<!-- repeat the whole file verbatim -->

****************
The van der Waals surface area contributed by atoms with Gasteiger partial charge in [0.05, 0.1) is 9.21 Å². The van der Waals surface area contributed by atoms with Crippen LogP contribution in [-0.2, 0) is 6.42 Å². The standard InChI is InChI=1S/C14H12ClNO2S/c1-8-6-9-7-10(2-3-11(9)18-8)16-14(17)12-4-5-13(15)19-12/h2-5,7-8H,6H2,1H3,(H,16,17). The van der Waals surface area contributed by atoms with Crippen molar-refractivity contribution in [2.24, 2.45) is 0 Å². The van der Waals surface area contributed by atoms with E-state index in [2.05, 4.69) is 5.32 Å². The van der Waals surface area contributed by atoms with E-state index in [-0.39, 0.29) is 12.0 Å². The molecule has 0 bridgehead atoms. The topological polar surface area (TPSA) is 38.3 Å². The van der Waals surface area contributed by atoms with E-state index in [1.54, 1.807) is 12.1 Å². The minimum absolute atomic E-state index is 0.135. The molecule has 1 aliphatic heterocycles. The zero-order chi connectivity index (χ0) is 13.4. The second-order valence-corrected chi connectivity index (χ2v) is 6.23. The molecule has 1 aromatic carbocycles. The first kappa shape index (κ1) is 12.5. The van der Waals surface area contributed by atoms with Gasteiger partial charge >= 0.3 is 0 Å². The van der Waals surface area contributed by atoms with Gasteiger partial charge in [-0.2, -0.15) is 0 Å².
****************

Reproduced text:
The van der Waals surface area contributed by atoms with Gasteiger partial charge in [0.05, 0.1) is 9.21 Å². The van der Waals surface area contributed by atoms with Crippen LogP contribution in [-0.2, 0) is 6.42 Å². The standard InChI is InChI=1S/C14H12ClNO2S/c1-8-6-9-7-10(2-3-11(9)18-8)16-14(17)12-4-5-13(15)19-12/h2-5,7-8H,6H2,1H3,(H,16,17). The van der Waals surface area contributed by atoms with Crippen molar-refractivity contribution in [2.24, 2.45) is 0 Å². The van der Waals surface area contributed by atoms with E-state index in [2.05, 4.69) is 5.32 Å². The van der Waals surface area contributed by atoms with E-state index in [-0.39, 0.29) is 12.0 Å². The molecule has 0 bridgehead atoms. The topological polar surface area (TPSA) is 38.3 Å². The van der Waals surface area contributed by atoms with E-state index in [1.54, 1.807) is 12.1 Å². The minimum absolute atomic E-state index is 0.135. The molecule has 1 aliphatic heterocycles. The zero-order chi connectivity index (χ0) is 13.4. The second-order valence-corrected chi connectivity index (χ2v) is 6.23. The molecule has 1 aromatic carbocycles. The first kappa shape index (κ1) is 12.5. The van der Waals surface area contributed by atoms with Gasteiger partial charge >= 0.3 is 0 Å². The van der Waals surface area contributed by atoms with Gasteiger partial charge in [-0.2, -0.15) is 0 Å².